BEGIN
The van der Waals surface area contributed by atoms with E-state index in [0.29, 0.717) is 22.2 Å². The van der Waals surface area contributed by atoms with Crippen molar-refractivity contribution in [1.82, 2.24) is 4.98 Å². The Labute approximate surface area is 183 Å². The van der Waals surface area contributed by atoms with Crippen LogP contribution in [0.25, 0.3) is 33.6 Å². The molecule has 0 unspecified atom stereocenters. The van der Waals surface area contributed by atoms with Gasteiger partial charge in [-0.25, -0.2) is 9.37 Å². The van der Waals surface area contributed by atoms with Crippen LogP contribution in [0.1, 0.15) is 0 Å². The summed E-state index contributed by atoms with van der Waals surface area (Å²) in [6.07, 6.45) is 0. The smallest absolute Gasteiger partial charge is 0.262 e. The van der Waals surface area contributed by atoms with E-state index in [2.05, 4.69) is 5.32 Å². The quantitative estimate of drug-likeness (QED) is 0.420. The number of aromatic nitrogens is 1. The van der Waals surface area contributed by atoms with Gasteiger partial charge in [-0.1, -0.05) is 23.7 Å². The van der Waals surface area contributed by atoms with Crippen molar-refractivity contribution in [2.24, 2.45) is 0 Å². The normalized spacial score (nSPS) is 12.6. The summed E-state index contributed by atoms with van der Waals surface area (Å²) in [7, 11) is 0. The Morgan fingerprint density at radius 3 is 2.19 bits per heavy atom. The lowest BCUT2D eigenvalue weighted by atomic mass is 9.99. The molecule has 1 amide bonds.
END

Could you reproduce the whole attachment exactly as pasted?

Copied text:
The van der Waals surface area contributed by atoms with E-state index in [0.29, 0.717) is 22.2 Å². The van der Waals surface area contributed by atoms with Crippen molar-refractivity contribution in [1.82, 2.24) is 4.98 Å². The Labute approximate surface area is 183 Å². The van der Waals surface area contributed by atoms with Crippen LogP contribution in [0.25, 0.3) is 33.6 Å². The molecule has 0 unspecified atom stereocenters. The van der Waals surface area contributed by atoms with Gasteiger partial charge in [-0.25, -0.2) is 9.37 Å². The van der Waals surface area contributed by atoms with Crippen LogP contribution in [0.1, 0.15) is 0 Å². The summed E-state index contributed by atoms with van der Waals surface area (Å²) in [6.07, 6.45) is 0. The smallest absolute Gasteiger partial charge is 0.262 e. The van der Waals surface area contributed by atoms with E-state index in [2.05, 4.69) is 5.32 Å². The quantitative estimate of drug-likeness (QED) is 0.420. The number of aromatic nitrogens is 1. The van der Waals surface area contributed by atoms with Gasteiger partial charge in [-0.1, -0.05) is 23.7 Å². The van der Waals surface area contributed by atoms with Crippen molar-refractivity contribution in [2.24, 2.45) is 0 Å². The normalized spacial score (nSPS) is 12.6. The summed E-state index contributed by atoms with van der Waals surface area (Å²) in [7, 11) is 0. The Morgan fingerprint density at radius 3 is 2.19 bits per heavy atom. The lowest BCUT2D eigenvalue weighted by atomic mass is 9.99. The molecule has 1 amide bonds.